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Consider Fair Share


THE 40 BOSTON residents who demonstrated in front of President Bok's office last Wednesday, claiming that Harvard should double what it now pays to the City of Boston, did not themselves represent a substantial political force. But they raised an issue that merits a serious and carefully thought-out response from University administrators--something more than the ducking-out tactics Harvard officials have displayed so far in avoiding meetings with the group.

The question to be resolved involves Harvard's obligation to the City of Boston, where it owns more land than it does in Cambridge. Although university-owned land is legally tax-exempt, Harvard officials say special arrangements for three developments have led Harvard to pay more than $2 million a year to the city government--half a million more than Harvard pays to the City of Cambridge. The University claims that the current payments to Boston arose out of Harvard's concern about the city's financial condition. But the members of the Boston chapter of Massachusetts Fair Share who came to the Yard last week claim that Harvard's payments are minimal. Fair Share researchers say Harvard would pay $13.5 million to the city if it were not tax-exempt. Fair Share does not argue with the University's tax-exempt status, but claims that Harvard should increase its payments to the city by $2 million to shoulder its "fair share" of the city's tax burden.

Although the group has not articulated the formula it used to derive the $4 million total, it is clear that some payment above the current level may be in order. University officials are fond of saying that a large part of the $2 million Harvard pays now is "voluntary," but such claims represent mere semantic distinctions. Of the three projects on which officials say Harvard makes some payment to the city, one is a housing project financed by Citicorp and therefore not legally tax-exempt. Another is a housing project on which Harvard agreed to make in-lieu-of-tax payments in return for a zoning code exemption. The largest part of what the University pays will ultimately derive from a similar package granting a zoning exemption in return for payments on the Medical Area power plant project. But that agreement, expected to fall between $1 and $1.5 million, has not yet been settled.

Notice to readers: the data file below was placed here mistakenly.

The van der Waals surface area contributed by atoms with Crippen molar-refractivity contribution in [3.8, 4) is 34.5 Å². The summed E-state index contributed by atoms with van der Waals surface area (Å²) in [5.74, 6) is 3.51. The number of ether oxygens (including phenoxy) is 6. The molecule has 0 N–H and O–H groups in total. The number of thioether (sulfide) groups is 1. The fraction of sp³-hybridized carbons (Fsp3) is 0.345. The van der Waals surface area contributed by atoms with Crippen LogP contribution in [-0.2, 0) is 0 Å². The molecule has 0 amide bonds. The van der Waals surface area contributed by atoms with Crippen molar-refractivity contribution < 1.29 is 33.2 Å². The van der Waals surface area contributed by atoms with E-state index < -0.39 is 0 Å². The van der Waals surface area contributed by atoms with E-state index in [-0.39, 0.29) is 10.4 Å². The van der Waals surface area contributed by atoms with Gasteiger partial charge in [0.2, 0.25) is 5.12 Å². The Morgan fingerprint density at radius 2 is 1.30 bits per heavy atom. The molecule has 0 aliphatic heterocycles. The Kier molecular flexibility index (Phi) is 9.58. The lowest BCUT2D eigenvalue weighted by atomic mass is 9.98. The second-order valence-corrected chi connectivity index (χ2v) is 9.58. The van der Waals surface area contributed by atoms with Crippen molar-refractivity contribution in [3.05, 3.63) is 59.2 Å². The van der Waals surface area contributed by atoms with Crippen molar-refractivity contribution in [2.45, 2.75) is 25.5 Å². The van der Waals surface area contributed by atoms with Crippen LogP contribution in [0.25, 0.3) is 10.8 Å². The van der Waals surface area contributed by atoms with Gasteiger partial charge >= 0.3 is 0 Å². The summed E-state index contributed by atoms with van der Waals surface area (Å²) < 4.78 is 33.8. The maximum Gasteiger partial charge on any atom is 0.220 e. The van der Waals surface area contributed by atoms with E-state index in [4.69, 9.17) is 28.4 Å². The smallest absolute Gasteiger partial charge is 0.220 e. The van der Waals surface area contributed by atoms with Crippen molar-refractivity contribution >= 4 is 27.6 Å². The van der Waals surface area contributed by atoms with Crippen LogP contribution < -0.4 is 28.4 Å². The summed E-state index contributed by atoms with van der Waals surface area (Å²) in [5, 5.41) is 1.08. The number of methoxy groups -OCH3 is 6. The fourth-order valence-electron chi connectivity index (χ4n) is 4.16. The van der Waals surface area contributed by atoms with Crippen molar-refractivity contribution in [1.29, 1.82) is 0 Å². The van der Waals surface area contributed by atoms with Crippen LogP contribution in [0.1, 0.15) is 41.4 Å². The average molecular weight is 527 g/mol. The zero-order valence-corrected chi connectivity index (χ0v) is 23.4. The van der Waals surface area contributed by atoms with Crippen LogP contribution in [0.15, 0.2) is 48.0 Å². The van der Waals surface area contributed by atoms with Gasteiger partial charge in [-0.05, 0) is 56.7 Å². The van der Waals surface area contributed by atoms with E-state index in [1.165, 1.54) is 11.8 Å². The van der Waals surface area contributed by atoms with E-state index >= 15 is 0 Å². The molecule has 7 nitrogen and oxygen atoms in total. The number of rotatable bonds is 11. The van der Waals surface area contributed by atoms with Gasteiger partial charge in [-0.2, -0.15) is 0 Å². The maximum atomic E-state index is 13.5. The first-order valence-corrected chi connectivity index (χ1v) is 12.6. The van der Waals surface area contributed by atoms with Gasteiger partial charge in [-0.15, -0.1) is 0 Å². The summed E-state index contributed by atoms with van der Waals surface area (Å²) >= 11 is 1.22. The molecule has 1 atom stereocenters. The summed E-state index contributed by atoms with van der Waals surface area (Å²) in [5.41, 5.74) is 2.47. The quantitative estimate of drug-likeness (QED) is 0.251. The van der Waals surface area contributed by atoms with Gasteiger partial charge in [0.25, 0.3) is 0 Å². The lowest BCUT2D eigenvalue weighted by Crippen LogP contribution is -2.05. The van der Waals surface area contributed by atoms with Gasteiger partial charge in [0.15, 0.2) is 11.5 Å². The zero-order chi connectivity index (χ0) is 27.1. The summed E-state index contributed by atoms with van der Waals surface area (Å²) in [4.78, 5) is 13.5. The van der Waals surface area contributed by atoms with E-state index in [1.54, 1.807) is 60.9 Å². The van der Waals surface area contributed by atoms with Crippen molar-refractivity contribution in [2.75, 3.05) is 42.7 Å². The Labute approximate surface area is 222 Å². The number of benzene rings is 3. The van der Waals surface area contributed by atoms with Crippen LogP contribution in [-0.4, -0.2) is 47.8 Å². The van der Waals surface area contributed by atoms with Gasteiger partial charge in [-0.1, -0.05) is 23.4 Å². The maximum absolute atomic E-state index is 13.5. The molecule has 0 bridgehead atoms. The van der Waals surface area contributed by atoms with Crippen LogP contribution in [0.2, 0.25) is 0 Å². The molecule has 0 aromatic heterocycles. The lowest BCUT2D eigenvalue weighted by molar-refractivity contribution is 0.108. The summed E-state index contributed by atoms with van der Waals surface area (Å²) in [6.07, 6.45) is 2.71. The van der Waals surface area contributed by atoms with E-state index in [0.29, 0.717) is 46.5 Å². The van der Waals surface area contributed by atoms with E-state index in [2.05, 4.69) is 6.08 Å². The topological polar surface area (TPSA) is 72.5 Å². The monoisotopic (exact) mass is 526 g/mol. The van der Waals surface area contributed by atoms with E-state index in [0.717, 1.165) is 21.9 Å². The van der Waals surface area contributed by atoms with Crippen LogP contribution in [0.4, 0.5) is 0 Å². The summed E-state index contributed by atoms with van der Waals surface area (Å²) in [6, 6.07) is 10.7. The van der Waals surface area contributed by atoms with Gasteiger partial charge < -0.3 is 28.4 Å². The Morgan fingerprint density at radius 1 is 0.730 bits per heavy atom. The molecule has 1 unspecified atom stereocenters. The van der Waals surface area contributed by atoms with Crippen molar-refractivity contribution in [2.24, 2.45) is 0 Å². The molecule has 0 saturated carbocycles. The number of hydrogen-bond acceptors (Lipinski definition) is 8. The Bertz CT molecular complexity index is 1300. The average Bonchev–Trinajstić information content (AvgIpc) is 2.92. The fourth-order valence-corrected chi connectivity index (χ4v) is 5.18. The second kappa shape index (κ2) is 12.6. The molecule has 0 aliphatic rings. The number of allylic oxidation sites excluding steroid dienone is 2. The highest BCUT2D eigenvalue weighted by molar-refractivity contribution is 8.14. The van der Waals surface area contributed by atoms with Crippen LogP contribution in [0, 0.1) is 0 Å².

Harvard should examine what it draws from the City of Boston in the way of services. Estimates place more than half of Boston's land in the tax-exempt category, so any burden Harvard places on the city must now be borne by increased taxes falling heavily on working class homeowners and renters within the city limits. Those who benefit most from Harvard's activities in Boston--affiliates like the faculty of the Medical School--live in the suburbs beyond the reach of the city's taxing power.

Any causal connections between payments to Boston and tuition levels are not well-defined, but if Harvard uses the city's services the burden of that expense should not fall largely on city residents for whom any benefits from Harvard's presence are at best indirect.

Four million dollars may not be the proper amount for Harvard to pay, but it would be wrong for the University to continue to ignore the questions Massachusetts Fair Share has raised about the economic justice of Harvard's current payments.

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